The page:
Will wrote this article when 30th Century Comics bought Steve’s collection, to explain why they were so special. Although much of Steve’s collection has now found new owners, you may still find some comics marked as ‘Whitko Collection’ in your order.

Steve Whitaker, one of the mosE _ W_Steve Whitkowt gifted people in comics that you’ve probably never heard of, died on February 22nd, 2008, of a suspected stroke, at the age of 52.

His most famous work is his colouring on Alan Moore’s V For Vendetta, but Steve’s influence reached much further than his published credits, which included Marvel (UK & US), DC Comics, Fleetway, Tundra, and Valiant.
His achievements as an illustrator remain largely unknown, owing to his self-critical perfectionism (when I shared a flat with him in the 1990s, I regularly rescued discarded sketches from under the coffee table!) and his, shall we say, unorthodox attitudes to deadlines. He never prioritised the business of making a living; he was always too busy living.

He was one of the most formidable repositories of comics knowledge in the world, and I’m also very proud that he was one of my closest friends. Whenever I’m asked a question I can’t answer about comics, my first thought is still “I bet Steve will know that” – forgetting, momentarily, that I won’t be in a position to ask him for a while…

Recently, 30th Century Comics has acquired Steve’s collection, and because of its diversity and uniqueness, we’ve decided to offer it as a ‘pedigree’ collection, one that’s derived from one specific source. In tribute to Steve’s nickname (from his admiration for Steve Ditko’s work), we’re calling it ‘The Whitko Collection’.

With many pedigree collections, emphasis is placed on the near-pristine condition of the items. Steve’s isn’t like that. His was the collection of a working artist, not bought for investment or ‘collectability’, but read for enjoyment and for reference time and time again. Many of them are decent, but as many are worn, torn, taped, stained, and often annotated in the margins with Steve’s identification of artists.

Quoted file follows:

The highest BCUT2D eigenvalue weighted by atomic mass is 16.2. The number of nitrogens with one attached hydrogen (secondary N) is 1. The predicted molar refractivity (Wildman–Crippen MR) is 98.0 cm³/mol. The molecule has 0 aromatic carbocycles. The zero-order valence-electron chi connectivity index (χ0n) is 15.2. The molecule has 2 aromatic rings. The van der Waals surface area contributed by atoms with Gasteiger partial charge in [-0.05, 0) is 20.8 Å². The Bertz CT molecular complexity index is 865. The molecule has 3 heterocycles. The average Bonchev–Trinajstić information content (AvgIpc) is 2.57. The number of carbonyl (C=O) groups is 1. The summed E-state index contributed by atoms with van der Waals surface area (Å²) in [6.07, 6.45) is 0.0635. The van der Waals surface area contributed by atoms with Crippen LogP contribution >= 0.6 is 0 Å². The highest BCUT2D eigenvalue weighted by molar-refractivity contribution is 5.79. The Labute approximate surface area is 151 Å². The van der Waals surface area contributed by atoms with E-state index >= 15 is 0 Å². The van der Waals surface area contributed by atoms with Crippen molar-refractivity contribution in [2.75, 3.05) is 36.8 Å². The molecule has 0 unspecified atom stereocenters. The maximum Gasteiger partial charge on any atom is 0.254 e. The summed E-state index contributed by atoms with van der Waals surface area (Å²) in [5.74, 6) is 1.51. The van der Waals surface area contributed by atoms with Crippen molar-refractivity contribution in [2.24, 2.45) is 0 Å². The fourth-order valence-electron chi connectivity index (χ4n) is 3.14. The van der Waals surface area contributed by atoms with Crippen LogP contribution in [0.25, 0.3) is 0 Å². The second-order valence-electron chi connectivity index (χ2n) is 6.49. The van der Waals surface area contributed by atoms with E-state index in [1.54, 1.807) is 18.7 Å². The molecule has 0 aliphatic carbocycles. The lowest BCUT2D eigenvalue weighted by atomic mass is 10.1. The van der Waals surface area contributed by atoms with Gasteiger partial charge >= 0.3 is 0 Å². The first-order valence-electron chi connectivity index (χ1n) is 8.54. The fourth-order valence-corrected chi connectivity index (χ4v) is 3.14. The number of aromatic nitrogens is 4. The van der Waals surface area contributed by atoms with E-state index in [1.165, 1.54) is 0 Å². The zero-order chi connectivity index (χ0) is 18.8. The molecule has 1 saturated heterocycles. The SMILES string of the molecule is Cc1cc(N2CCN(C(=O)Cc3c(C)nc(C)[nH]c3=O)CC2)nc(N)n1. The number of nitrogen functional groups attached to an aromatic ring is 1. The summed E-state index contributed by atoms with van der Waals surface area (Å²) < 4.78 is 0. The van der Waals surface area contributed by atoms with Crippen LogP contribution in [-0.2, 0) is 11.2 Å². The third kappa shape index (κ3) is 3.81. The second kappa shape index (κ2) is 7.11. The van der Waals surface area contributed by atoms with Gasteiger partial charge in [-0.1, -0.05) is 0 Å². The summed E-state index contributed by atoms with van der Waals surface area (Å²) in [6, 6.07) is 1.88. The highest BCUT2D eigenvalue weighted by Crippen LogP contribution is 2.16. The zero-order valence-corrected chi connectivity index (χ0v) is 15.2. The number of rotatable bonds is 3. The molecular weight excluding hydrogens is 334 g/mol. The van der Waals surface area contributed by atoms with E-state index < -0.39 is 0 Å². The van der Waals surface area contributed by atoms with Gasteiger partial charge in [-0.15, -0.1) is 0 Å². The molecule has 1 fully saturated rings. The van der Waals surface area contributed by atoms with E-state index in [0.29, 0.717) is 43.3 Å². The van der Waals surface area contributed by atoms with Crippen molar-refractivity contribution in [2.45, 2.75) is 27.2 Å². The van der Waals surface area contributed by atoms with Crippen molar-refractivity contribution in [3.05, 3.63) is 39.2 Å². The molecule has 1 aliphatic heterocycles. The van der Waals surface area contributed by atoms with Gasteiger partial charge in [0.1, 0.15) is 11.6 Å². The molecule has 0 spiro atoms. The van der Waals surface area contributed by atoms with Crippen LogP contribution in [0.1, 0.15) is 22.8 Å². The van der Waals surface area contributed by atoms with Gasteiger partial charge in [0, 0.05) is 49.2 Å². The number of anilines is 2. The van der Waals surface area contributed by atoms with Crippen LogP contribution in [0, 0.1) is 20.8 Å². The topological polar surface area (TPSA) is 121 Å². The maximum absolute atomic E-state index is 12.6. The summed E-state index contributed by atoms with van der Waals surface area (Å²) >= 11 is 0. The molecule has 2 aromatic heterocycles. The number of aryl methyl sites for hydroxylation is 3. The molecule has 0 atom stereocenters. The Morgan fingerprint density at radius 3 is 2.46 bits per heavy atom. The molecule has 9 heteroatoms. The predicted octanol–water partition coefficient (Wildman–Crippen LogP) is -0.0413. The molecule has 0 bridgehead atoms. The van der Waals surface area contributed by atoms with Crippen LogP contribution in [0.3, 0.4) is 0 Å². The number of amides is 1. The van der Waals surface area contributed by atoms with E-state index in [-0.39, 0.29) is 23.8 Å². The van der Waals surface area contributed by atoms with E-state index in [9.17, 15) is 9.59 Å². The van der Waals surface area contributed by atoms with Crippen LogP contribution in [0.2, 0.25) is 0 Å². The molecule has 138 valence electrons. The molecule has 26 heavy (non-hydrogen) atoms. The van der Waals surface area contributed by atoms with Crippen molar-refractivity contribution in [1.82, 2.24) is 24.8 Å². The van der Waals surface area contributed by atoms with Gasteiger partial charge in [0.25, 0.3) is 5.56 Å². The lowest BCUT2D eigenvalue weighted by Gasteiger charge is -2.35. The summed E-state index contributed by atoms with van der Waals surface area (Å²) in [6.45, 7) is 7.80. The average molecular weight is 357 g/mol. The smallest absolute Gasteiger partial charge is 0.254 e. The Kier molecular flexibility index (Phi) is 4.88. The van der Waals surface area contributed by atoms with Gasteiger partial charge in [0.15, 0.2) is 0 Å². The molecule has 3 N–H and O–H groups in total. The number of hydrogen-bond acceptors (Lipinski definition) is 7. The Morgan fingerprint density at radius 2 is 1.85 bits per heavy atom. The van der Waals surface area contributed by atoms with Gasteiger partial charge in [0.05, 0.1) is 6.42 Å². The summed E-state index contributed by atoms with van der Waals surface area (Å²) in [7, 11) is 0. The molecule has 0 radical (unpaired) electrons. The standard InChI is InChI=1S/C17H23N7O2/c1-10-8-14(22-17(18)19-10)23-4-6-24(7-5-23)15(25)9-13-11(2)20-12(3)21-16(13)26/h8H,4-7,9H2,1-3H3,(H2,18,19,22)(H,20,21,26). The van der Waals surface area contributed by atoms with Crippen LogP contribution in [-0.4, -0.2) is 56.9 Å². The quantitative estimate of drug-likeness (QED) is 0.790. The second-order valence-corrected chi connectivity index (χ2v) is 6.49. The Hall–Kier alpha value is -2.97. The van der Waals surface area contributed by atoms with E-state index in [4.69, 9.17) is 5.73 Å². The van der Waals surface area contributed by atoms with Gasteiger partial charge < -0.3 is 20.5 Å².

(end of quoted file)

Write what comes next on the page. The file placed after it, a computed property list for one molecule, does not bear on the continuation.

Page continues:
Steve’s tastes were very diverse; he took as much joy in discussing the influence of Jack Kirby’s 1971 departure from Marvel Comics as he did coming up with new members for the Space Canine Patrol Agents! (Jiu-Jitsu Shih-Tzu was a particular favourite…) This variety is reflected in the breadth of his collection; Ditko, Kirby, Dell, Atlas, Archie, Charlton, American, British, Western, War, Magazines About Comics, Romance, IW/Super, Religious, Funny Girls, and much more.

Selections from ‘The Whitko Collection’ will be added to our website catalogue on a weekly basis from now throughout 2010, as we work our way through grading and processing them. Each ‘release’ of issues will be announced on our ‘What’s New’ page as they become available for sale. Steve’s collection numbers many thousands of vintage items, including very many rarities and oddities as well as more classic Golden, Silver and Bronze Age titles. Every single category in our catalogue, both British and American, is represented within this collection and there will be several updates for each category, so, for example, if you see a Dell Comics update, it doesn’t mean that’s all there is of Dell, just the first batch of them.

Most pedigree collections are also characterised by an enhanced premium on the retail price. That’s not applicable in this case. All items in ‘The Whitko Collection’ will be sold at our regular retail, to be bought by people who’ll enjoy and appreciate them. Which – apart from still being around to enjoy them himself, of course – is what I think he would have wanted.

© Will Morgan 2009